Political Empowerment

UG degree women's empowerment வரலாறு

Political Empowerment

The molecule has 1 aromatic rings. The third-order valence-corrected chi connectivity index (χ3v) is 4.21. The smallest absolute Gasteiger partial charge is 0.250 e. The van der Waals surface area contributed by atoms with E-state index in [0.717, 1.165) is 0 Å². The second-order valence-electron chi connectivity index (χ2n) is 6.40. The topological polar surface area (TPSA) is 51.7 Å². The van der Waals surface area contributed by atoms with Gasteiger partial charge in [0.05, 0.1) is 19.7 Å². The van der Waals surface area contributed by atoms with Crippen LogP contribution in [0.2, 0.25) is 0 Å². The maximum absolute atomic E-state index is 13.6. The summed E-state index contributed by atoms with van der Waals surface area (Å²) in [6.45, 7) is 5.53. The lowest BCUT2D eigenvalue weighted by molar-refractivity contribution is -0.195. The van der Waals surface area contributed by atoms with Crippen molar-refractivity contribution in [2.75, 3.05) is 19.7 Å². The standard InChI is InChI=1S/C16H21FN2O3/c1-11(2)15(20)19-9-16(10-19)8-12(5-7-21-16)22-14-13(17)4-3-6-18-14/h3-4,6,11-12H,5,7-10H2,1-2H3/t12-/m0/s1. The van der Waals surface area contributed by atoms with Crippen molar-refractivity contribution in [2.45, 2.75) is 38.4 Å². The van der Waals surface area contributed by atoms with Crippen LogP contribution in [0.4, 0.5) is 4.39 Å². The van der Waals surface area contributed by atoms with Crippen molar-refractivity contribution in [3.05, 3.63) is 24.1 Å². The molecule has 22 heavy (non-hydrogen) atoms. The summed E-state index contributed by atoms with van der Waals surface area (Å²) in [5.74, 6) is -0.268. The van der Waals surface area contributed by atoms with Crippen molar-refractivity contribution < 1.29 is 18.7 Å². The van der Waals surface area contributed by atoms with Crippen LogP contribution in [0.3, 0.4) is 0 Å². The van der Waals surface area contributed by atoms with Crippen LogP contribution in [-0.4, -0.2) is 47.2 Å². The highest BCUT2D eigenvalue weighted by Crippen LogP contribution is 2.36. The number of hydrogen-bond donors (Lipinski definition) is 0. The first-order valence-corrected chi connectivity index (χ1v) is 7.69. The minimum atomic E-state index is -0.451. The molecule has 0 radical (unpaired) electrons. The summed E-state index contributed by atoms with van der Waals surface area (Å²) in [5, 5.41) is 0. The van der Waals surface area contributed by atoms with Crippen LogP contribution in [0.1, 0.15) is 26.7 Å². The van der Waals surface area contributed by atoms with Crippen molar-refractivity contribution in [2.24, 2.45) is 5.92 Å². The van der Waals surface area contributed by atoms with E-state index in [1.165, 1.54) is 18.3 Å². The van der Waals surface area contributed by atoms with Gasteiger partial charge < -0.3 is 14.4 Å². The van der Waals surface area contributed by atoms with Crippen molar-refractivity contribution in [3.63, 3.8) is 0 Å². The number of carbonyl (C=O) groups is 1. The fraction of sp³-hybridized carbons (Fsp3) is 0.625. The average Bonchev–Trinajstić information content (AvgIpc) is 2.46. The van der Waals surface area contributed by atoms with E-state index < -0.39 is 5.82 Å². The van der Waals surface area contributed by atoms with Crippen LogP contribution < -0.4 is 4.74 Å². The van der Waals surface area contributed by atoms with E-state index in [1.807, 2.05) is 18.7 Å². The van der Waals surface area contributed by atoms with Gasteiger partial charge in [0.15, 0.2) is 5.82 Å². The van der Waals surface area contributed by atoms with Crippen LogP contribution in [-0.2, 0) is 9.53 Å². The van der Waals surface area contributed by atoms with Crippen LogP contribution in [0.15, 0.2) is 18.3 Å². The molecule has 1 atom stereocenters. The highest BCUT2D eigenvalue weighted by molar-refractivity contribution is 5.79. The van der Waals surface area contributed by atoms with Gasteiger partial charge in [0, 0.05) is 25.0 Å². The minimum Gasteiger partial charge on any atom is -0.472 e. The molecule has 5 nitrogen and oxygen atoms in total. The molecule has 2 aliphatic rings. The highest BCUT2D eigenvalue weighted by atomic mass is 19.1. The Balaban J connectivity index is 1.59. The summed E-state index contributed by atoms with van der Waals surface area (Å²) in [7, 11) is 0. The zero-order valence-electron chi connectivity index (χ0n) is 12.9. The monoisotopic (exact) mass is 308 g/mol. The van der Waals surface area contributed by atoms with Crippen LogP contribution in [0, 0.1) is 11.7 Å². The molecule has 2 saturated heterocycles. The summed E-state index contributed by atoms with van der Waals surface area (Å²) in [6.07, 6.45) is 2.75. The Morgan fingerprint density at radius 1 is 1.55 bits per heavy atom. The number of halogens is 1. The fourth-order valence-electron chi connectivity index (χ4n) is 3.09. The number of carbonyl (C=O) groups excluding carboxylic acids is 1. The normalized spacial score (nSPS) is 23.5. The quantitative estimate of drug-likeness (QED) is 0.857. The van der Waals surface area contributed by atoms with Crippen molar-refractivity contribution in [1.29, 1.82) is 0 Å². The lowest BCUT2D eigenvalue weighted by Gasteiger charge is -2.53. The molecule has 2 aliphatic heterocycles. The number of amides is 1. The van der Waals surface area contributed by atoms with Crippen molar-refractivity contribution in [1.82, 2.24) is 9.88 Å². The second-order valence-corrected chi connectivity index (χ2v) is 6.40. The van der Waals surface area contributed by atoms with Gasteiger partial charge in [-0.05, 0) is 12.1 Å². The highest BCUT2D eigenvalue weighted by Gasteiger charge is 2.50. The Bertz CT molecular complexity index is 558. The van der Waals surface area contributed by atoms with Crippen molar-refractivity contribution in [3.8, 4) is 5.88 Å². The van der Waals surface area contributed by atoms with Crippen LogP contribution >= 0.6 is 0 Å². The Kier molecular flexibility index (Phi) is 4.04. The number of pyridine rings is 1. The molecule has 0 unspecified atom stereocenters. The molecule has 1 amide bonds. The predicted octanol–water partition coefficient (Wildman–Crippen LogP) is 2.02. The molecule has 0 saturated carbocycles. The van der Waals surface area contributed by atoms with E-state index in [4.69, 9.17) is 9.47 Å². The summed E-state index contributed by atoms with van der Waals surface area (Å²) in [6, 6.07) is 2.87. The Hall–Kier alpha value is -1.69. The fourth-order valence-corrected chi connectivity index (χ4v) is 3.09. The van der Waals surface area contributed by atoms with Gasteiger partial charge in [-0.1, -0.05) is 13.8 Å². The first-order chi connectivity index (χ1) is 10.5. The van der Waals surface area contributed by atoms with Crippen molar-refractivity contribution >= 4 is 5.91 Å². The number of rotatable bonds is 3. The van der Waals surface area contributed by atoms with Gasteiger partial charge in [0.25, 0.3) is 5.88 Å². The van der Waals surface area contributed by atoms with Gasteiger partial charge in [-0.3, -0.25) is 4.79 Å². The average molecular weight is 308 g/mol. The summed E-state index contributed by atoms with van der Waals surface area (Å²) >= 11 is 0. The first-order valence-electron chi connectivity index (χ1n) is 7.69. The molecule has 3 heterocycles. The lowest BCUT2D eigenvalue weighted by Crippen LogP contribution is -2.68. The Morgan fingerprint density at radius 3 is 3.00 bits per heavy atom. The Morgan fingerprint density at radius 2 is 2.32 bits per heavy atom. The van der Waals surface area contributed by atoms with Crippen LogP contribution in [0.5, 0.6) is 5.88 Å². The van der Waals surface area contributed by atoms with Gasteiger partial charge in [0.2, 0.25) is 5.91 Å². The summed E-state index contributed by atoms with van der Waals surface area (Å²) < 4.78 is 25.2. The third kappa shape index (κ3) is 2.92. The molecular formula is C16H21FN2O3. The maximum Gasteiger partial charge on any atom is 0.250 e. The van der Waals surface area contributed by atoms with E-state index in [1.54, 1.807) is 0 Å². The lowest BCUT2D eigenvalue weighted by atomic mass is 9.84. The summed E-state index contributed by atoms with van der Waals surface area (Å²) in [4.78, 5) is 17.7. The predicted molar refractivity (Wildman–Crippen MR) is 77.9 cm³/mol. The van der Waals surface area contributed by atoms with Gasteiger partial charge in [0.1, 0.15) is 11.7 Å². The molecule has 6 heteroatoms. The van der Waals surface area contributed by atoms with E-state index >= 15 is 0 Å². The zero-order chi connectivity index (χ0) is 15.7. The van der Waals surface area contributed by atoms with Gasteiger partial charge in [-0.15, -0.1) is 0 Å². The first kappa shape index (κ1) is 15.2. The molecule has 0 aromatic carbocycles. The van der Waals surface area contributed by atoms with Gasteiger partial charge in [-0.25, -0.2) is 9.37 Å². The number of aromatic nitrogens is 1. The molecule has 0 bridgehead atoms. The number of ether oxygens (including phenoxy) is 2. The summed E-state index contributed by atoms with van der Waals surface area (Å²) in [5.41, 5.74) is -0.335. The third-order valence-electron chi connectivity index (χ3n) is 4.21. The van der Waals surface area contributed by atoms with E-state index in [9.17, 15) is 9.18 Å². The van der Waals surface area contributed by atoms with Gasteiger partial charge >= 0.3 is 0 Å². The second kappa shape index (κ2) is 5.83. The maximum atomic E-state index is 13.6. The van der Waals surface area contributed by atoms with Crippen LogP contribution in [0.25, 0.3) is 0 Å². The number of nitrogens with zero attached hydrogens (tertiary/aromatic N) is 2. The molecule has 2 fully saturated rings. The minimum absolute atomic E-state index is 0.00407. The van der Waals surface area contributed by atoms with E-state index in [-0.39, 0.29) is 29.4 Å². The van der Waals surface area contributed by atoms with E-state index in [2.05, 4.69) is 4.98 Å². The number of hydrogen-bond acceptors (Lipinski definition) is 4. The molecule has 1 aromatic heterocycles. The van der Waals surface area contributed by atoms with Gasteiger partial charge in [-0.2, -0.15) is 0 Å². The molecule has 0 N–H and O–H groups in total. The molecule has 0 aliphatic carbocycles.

Participation of women in the political field and in various decision-making bodies is an important tool for empowerment. The participation of women at all levels of governance structures is the highest need of this hour for women’s actual empowerment. Alida Brill (2000) holds that, “Without our own voices being heard inside the government areas and halls of public policy and debate, we are without the right to accountability – a basic establishment of those who are governed.” In other words, “Empowerment is not giving people power; people already have plenty of power, in the wealth of their knowledge and motivation, to do their jobs magnificently. We define empowerment as letting this power out” (Blanchard, Carlos, & Randolph, 1996). It encourages people to gain the skills and knowledge that will allow them to overcome obstacles in life or work environment and ultimately, help them develop within themselves or in the society. Women throughout the world have been struggling to break away the shackle of bondage, subjugation, oppression and all kinds of ill treatment both within and outside of their families. Without bringing them in the corridor of power where they can formulate policies and programs and implement them, the survival of women is very difficult. Pam Rajput (2001) also supports the view. According to Rajput, “Empowerment of women in all spheres, in particular the political sphere is crucial for their advancement and the foundation of a gender equal society. It is central to the achievement of the goals of equality, development and peace.” Without political participation it would be very difficult for women to increase effectiveness, capacity, challenging the existing power structure and patriarchal ideology. Politics decide who will get what and how much. Hence, empowering women politically is the highest need of the hour. Women’s political empowerment implies the decentralization of power and authority in the deprived, oppressed and powerless people who have not been able to participate in the decision making processes and implementation of policies and programs of both government organizations as well as familial and societal matters. Tiwari (2001) examines the issue of women’s empowerment in the context of Indian society and feminist women’s liberation approach in the present day environment. He has suggested a few measures for women’s empowerment which “….primarily focus attention on rejecting all restrictions, controls, limitations, values etc., on the ground that these are imposed on women only by patriarchy and are the revelation of male dominance…” But Kumud Sharma (1991-92) has rightly pointed out that “the term empowerment refers to range of activities from individual self-assertion to collective resistance, protest and mobilization that challenge basic power relations.” The Country Report of Fourth World Conference on Women in Beijing (1995) envisages that, “empowerment means moving from a position of enforced powerlessness to one of power. It would promote women’s inherent strength and positive self-image.” Bidyut Mohanty (1999) feels that the enactment of 73rd and 74th Constitution (Amendment) Acts needs citation are meant for women’s empowerment. Mohanty holds that, “the idea was to facilitate women’s participation in grassroots politics, thereby empowering them to become partners in the decision-making process.” Shakuntala Narasimhan (1999) expresses her opinion in regard to women’s political empowerment. She opines that the word empowerment means “…. Bringing women into the main-stream of national activity as equal partners alongside men….” The feminist scholar and activist Srilatha Batliwala (1995) expresses her view of empowerment as “the process of challenging existing power-relations, and of gaining greater control over the sources of power, may be termed as empowerment.” According to Chandra (1997), “Empowerment in its simplest form means the manifestation or re-distribution of power that challenges patriarchal ideology and the male domination.” Mahatma Gandhi also spoke in favor of women’s empowerment. He declares that, “According to me empowerment may mean equal status to women, opportunity and freedom to develop herself” (Gangrade, 2001, p. 1). Kamala Bhasin (1998) also broadly defines the term empowerment. Bhasin cites that, “It means recognizing women’s contribution, women’s knowledge; it means helping women fight their own fears, and feeling of inadequacy and inferiority; it means women enhancing their self-respect and self-dignity; it means women controlling their own bodies; it means women becoming economically independent and self-reliant; it means women controlling resources like land and property; it means reducing women’s burden of work, especially within the home; it means creating and strengthening women’s groups and organizations; it means promoting qualities of nurturing, caring, gentleness not just in women but also in men.” Women’s empowerment is closely related with welfare and their development. Nobel laureate Amartya Sen equates development with freedom, which he thinks, empowers women. The disempowered people should come forward and take active part in the development process. The backwardness of a particular segment of society i.e., women, is mainly due to their failure to take part in development activities; though the failure is caused mainly by the obstructions put up by the patriarchal society. Also it is equally true that ‘no one can empower any one.’ Real empowerment is possible only by one’s own effort. In this regard Karl says that, “empowerment is a process and is not, therefore, something that can be given to people ….the process of empowerment is both individual and collective, since it is through involvement in groups that people most often begin to develop their awareness and the ability to organize to take action and to bring about change” (Karl, 2002, p. 6). Prasad (2002) views that, “Empowerment is a process geared towards participation, greater decision making and transformative action through awareness and capacity building”. Empowerment can otherwise be cited as a multipronged process, which requires pooling of resources to gather power and strength. Since empowerment of women depends largely on their participation in social and political activities, it is necessary to understand the nature of political participation also. Various scholars have defined the term political participation in different ways. But there is a common thread that connects of them. It is closely related with power and it very much exists in democratic societies. Miller holds that, “It is the activity which aims at bringing government to bear in a particular direction, to secure particular results” (Carolyn, 2008, p. 90). Lasswell assumes that, “Political process is the shaping, sharing and exercise of power” (Niroj, 2000, p. 15). By joining politics people feel themselves empowered. It is a ladder for upward mobility in society. It is a route to empowerment for the deprived and the powerless. Through political participation, people find opportunities to change and influence public decisions and to bring them in their favor. They can also protect their self-interest and legitimate rights and promote justice for the common men. Traditionally the concept of politics is related to government structures. But currently the notion of politics is taking a new and different shape. Movements, strikes, protests, demonstrations, struggles, processions etc. have become the legitimate expression of political engagement. Political participation and shouting slogans have grown as the language of influencing and bargaining different decisions and policies of different government and non-government organizations in favor of its participants. But is should be remembered that empowerment of women would never mean the acquirement and use of power and authority by the women to subjugate and dominate their opposite sex or to one group of women by another. That is not desired at all. Women’s empowerment means to distribute equal power and authority between men and women and creating an environment of freedom from domination and suppression. Promilla Kapur (2001) has rightly viewed that, “Woman’s empowerment in reality is to empower herself and not overpower men.” Vishwanath Ramesh (The Yojana, March 2003, Vol. 47, p. 5) also argues for women’s empowerment. He upholds that, “The empowerment of women concerns women gaining control and power over their own lives. It involves awareness raising, building selfconfidence, expansion of choices, increased access to and control over resources.” But he strongly opposes the idea of empowering women from outside, because he feels it should come out from within. He further highlights that, “As a general definition, however, we suggest that empowerment is a multidimensional social process that helps people gain control over their own lives. It is a process that fosters power (that is, the capacity to implement) in people, for use in their own lives, their communities, and in their society, by acting on issues that they define as important”